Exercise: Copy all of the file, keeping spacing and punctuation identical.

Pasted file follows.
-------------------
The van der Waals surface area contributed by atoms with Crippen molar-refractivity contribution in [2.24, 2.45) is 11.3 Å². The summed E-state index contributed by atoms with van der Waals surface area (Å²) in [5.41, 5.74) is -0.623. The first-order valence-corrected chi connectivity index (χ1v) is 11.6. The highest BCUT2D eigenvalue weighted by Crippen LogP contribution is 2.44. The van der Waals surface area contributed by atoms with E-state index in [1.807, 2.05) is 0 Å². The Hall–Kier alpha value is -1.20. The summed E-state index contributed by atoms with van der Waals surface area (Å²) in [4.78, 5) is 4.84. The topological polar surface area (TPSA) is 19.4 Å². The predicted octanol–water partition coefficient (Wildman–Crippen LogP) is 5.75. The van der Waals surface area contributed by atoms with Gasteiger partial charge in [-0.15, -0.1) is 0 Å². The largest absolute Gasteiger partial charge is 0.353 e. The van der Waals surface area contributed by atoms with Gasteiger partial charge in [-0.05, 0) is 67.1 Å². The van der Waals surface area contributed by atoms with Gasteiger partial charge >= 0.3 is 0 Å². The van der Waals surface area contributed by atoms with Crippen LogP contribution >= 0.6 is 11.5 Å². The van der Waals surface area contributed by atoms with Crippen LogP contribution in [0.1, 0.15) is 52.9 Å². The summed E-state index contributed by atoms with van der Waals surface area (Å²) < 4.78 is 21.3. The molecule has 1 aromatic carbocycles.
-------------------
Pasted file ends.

The van der Waals surface area contributed by atoms with Crippen molar-refractivity contribution in [2.24, 2.45) is 11.3 Å². The summed E-state index contributed by atoms with van der Waals surface area (Å²) in [5.41, 5.74) is -0.623. The first-order valence-corrected chi connectivity index (χ1v) is 11.6. The highest BCUT2D eigenvalue weighted by Crippen LogP contribution is 2.44. The van der Waals surface area contributed by atoms with E-state index in [1.807, 2.05) is 0 Å². The Hall–Kier alpha value is -1.20. The summed E-state index contributed by atoms with van der Waals surface area (Å²) in [4.78, 5) is 4.84. The topological polar surface area (TPSA) is 19.4 Å². The predicted octanol–water partition coefficient (Wildman–Crippen LogP) is 5.75. The van der Waals surface area contributed by atoms with Gasteiger partial charge in [-0.15, -0.1) is 0 Å². The largest absolute Gasteiger partial charge is 0.353 e. The van der Waals surface area contributed by atoms with Gasteiger partial charge in [-0.05, 0) is 67.1 Å². The van der Waals surface area contributed by atoms with Gasteiger partial charge >= 0.3 is 0 Å². The van der Waals surface area contributed by atoms with Crippen LogP contribution >= 0.6 is 11.5 Å². The van der Waals surface area contributed by atoms with Crippen LogP contribution in [0.1, 0.15) is 52.9 Å². The summed E-state index contributed by atoms with van der Waals surface area (Å²) < 4.78 is 21.3. The molecule has 1 aromatic carbocycles.